Stan was accepting, he was welcoming. He allowed people entry to his sanctuary; he fed them and clothed them. If they were hurt, he’d allow them time to heal. All he asked in return was servitude. If he needed them, if he called upon them, he expected them to answer. He expected them to be ready and willing with whatever he asked. Why shouldn’t they be? Stan was giving them life, giving them hope. He didn’t ask for much. He’d need the occasional help fixing something old, building something new, carrying someone, hurting someone, breaking someone—it wasn’t much. He simply needed them to be there for him. Many refused at first, and it made Stan upset. He wasn’t an angry man, he was a giving, accepting man. He had brought sanctuary to these people. If they wanted to survive with him, they needed to follow him. To listen to him. To worship him.
Stan didn’t want to hurt many of the people that he did, but those who spoke against him, those who tried to do him wrong, they were removed. So many refused at first, so many had to be made examples of. The first that spoke out were chained up and left to rot in public, to make true his threats and inspire his followers. Stan had given them life, hope, a future—if they wanted to continue, they needed to adhere. Punishments became more and more severe for those that questioned him, and the numbers of those that did so quickly plummeted. Food was revoked, clothes stripped, limbs broken, families torn apart. If a brother misbehaved, his sibling was beat; if a mother questioned Stan, her child was killed. A punishment for one became a punishment for all in due time. Friends were chained to enemies, forced to work as one; a single can was split between two, while watching Stan gorge himself on anything he wanted; movement and discussion were restricted to specified times of the day. The more often people acted out, the more severe the punishments got. Followers began to aid in punishment, survivors torturing survivors; parents torturing children as they laughed.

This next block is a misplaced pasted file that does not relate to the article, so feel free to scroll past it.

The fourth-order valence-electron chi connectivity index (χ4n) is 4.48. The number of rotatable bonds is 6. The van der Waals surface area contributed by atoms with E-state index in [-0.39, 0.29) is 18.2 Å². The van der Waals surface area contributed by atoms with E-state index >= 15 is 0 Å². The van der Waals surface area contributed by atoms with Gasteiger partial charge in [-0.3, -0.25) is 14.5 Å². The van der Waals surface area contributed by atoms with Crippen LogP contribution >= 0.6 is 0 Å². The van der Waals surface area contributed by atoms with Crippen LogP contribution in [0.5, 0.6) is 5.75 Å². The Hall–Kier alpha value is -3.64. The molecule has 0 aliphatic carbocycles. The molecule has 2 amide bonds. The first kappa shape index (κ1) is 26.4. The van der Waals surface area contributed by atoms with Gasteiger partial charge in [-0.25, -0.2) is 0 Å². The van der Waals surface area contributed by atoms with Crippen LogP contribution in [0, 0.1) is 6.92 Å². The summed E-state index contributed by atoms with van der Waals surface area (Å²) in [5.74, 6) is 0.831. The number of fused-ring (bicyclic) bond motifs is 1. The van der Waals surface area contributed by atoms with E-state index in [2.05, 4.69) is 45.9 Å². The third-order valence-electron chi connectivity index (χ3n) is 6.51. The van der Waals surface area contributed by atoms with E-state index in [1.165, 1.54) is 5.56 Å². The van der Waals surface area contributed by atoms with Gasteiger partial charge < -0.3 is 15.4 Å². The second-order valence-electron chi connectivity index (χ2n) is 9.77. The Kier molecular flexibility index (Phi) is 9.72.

Stan turned back around and stared at Julie, Fred sitting next to her. His eyes were now taped open, hands latched to the seat beside Julie. She still looked pretty, her left hand dangling motionless over the edge of the folding chair, head propped up against the concrete wall. She was one of the first he’d welcomed in. She was pregnant when she arrived all those months ago. Helpless, alone. She gave birth in the shelter, the first to do so. Stan liked her, said she would be his bride. She refused, crying some nonsense about her husband, that he was still out there waiting for her. She was so ignorant, such a fool. Stan had given her life, given her child hope at a future, and she rejected him. Her empty, still eyes gazed at the unattainable wall of food behind Stan, a motionless child sitting silently on her lap.
Writing Prompt: A billionaire builds an extensive underground bunker anticipating nuclear war. Before that can happen, judgement day occurs, and his bunker becomes a haven for fleeing sinners. Due to his interference in the proceedings, he becomes the de facto Satan.